Editor’s note: This story contains graphic details that may be offensive to some readers.

An Iqaluit man has been found guilty of sexual assault in a case that hinged on whether his victim was able to give proper consent to sexual activity and whether the offender “had an honest but mistaken belief in her consent.”

Newkinga Kownirk, age 40 at the time of his offence, invited his 30-year-old victim to his mother’s apartment, where he was living, on May 1, 2020. The two had met for the first time that morning outside the Northmart store. Kownirk said she was outside the retail outlet while he was in the passenger seat of a vehicle. He made a motion to her with his hand and arm simulating drinking and asked her to pay a visit.

Coming from another community, she testified that she was interested in going drinking and enjoying her time in Iqaluit, so she went.

They drank beer with the accused’s mother at the apartment.

The victim said she blacked out at some point. She testified that the sexual activity took place in the bathroom, although there had been no talk about it beforehand. She said when she regained her senses, Kownirk was smiling during the intercourse and when she told him to get off of her, he did.

“I didn’t think he would do that to me,” she told the court, clearly upset.

She later made a statement to the RCMP about the incident and went to the hospital on May 4. However, a rape kit produced no useful DNA evidence.

Kownirk testified that he didn’t think the victim was all that drunk — he estimated that she’d consumed four or five beers. He said he was “buzzed” after consuming four to five beers himself. He admitted that he followed the victim to the washroom after his mother stepped out of the apartment for about 20 minutes.

His version of events was that he asked the victim if she wanted to make out and she said it would be all right. When cross-examined, he said his question was, “Can we do it?” The sexual activity, which included vaginal and anal intercourse, began in the bathroom but moved to the bedroom, he said. Kownirk added that he stopped when she told him to stop. She then left.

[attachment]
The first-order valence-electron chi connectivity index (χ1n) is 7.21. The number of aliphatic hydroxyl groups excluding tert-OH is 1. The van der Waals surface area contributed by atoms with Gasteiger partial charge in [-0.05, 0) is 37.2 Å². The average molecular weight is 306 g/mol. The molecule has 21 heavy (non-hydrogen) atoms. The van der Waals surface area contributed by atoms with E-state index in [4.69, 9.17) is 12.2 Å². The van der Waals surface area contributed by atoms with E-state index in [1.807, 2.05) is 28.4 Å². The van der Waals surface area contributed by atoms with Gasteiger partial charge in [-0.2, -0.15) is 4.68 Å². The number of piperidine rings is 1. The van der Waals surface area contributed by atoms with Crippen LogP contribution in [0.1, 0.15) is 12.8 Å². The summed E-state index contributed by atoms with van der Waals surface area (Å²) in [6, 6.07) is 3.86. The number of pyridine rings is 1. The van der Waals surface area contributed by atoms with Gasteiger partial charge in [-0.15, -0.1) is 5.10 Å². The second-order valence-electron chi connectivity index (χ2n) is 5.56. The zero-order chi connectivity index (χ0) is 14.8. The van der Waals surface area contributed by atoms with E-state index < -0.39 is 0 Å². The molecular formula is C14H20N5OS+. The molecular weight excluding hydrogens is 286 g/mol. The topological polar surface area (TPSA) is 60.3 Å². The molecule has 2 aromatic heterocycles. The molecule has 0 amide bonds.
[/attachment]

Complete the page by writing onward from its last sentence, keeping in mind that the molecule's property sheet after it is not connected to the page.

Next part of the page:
There were no other witnesses in the trial.

Justice Gregory Mulligan noted that the Crown has the burden of proof beyond a reasonable doubt as “an accused person is not required to prove his innocence and the burden of proof never shifts to an accused person.”

The judge added that the case “is not a credibility contest between a complainant and an accused person,” and he cited case law that is relevant.

Kownirk was on trial for this incident on Nov. 19, 2021, facing charges of sexual assault, failing to comply with a probation order and failing to comply with a release order.

Mulligan delivered his verdict on March 18. He considered the fact that the sexual activity was “invasive in nature” and resulted in “an enhanced risk to (the victim’s) health and safety.”

He found that the victim’s response in those circumstances “was not activity-specific and not an agreement to sexual activity of an unspecified scope.”

“Therefore, I am not satisfied that Mr. Kownirk took reasonable steps,” Mulligan ruled. “I find that there is no air of reality to the defence of honest but mistaken belief in consent… I accept (the victim’s) evidence that she had gaps in her memory from alcohol consumption and only regained awareness when sexual activity began in the bathroom, a place where (she) was in a private space. There had been no prior talk about sexual activity.”

Mulligan described the Kownirk as “wilfully blind in the circumstances.”

He found the offender guilty of sexual assault and of failing to comply with a probation order. The third charge was stayed.

A sentencing hearing is scheduled for April 29 in Iqaluit.

Derek Neary

Derek Neary has been reporting on developments in the North for 18 years. When he's not writing for Nunavut News, he's working on Northern News Services' special publications such as Opportunities North,...

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